The Barrenness of Welsh Labour

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A BARONNESS managed to perfectly reflect all the barrenness of Welsh Labour on St. David’s Day yesterday.

Baronness Eluned Morgan, Minister for Mental Health, Wellbeing and Welsh Language

Speaking as part of a Zoom concert to mark the day of our patron saint, Baronness Eluned Morgan waxed lyrical about her party’s ambitions to reach a million Welsh speakers by 2050.

But when you already have an estimated 850,000 Welsh speakers in Wales right now, Labour’s ‘ambitions’ for a date thirty years away are just complete political flim-flam.

It’s the type of misleading headline policy that Labour have specialised in over the years, knowing full well that the lack of democratic accountability in Wales means they are never called to account on these.

Hopefully the arrival of both The National and Herald Wales as new national news sites can help change this situation over time.

But it won’t be easy because when it comes to the Welsh language, Labour still has an irrational fear of the language, linking it as they always do to the national cause.

Believing that any real surge in the Welsh language will weaken their position as top dogs in Welsh political life.

So, as ever things are kicked into the long grass, with vague promises of ‘jam tomorrow’. Or in this case, jam by 2050.

Losing their grip over Welsh life might well be a rational bugbear for Labour loyalists, but it’s the type of power-trip politics which gives all politicians a bad name.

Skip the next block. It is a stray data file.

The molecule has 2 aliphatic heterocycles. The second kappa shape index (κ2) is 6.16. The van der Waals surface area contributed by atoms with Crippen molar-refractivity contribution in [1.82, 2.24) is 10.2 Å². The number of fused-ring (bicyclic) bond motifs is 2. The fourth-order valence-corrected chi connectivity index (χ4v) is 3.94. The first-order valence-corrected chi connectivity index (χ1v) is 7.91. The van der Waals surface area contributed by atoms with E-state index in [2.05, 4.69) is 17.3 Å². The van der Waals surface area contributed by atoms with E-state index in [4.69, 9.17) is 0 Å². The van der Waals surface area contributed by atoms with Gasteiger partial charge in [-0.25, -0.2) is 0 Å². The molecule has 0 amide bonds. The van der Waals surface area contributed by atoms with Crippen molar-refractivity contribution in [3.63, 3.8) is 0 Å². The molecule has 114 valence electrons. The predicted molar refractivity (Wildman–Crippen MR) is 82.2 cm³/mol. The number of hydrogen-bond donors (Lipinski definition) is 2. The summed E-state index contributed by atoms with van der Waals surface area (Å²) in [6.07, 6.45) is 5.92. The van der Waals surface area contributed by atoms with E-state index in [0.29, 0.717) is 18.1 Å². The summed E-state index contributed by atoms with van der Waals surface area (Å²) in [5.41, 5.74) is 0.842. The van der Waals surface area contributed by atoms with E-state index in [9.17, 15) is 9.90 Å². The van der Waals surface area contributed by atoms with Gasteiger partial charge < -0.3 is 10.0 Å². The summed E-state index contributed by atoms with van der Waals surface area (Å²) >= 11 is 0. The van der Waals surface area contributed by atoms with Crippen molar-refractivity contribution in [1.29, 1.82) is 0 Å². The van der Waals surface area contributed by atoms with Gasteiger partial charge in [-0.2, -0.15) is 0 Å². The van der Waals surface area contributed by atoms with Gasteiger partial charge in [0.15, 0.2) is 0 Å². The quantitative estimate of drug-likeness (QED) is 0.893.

Yesterday was a case in point. Any self-respecting national government would have been banging the drum about Wales and the Welsh language on St. David’s Day.

Emphasising the wonders of Wales’s unique cultural identity, and emphasising all the various benefits associated with it on a world wide stage .

Granted things are more difficult this year, but even so, it was the lack of real ambition in this direction from Welsh Labour which stood out like a sore thumb yesterday.

They could for example have highlighted how Wales is a trailblazer for all the other Celtic languages, in still being a living, thriving tongue in 2021.

A forward thinking government could even consider all the social and economic benefits which could accrue if Wales were to develop a role for itself as a ‘language adviser’ for the other Celtic languages.

They could be exploring how to tap into the economic and social benefits for the language in making new links with the 400,000 Welsh speakers believed to be living in other parts of the British Isles.

A spokesperson for Gwlad said Eluned Morgan’s comments showed how insincere the Welsh Labour machine was concerning the Welsh language.

‘I mean she’s termed the Mental Health, Well-being and Welsh Language minister’ he said.

‘Mental Health and Well-being are incredibly important of course, but the Welsh Language shouldn’t be tagged on as a kind of lazy afterthought in this portfolio.’

‘There should be a designated Welsh Language and Culture Minister able to overlook all aspects of Governance in Wales’.

A million Welsh speakers plus seems well on its way on current trend – whatever Labour’s attempts to push that out of sight and out of the way.

One thought on “The Barrenness of Welsh Labour

  1. A plea: It’s Census time. Please, please, please use the Cymraeg form to reply. Use the Saesneg version as a crib sheet if you must (as I did as wnes i ddechrau dysgu pedwar mis an ol) but only return that Welsh form. The more people use that form, the more the ONS has to take Cymraeg seriously.

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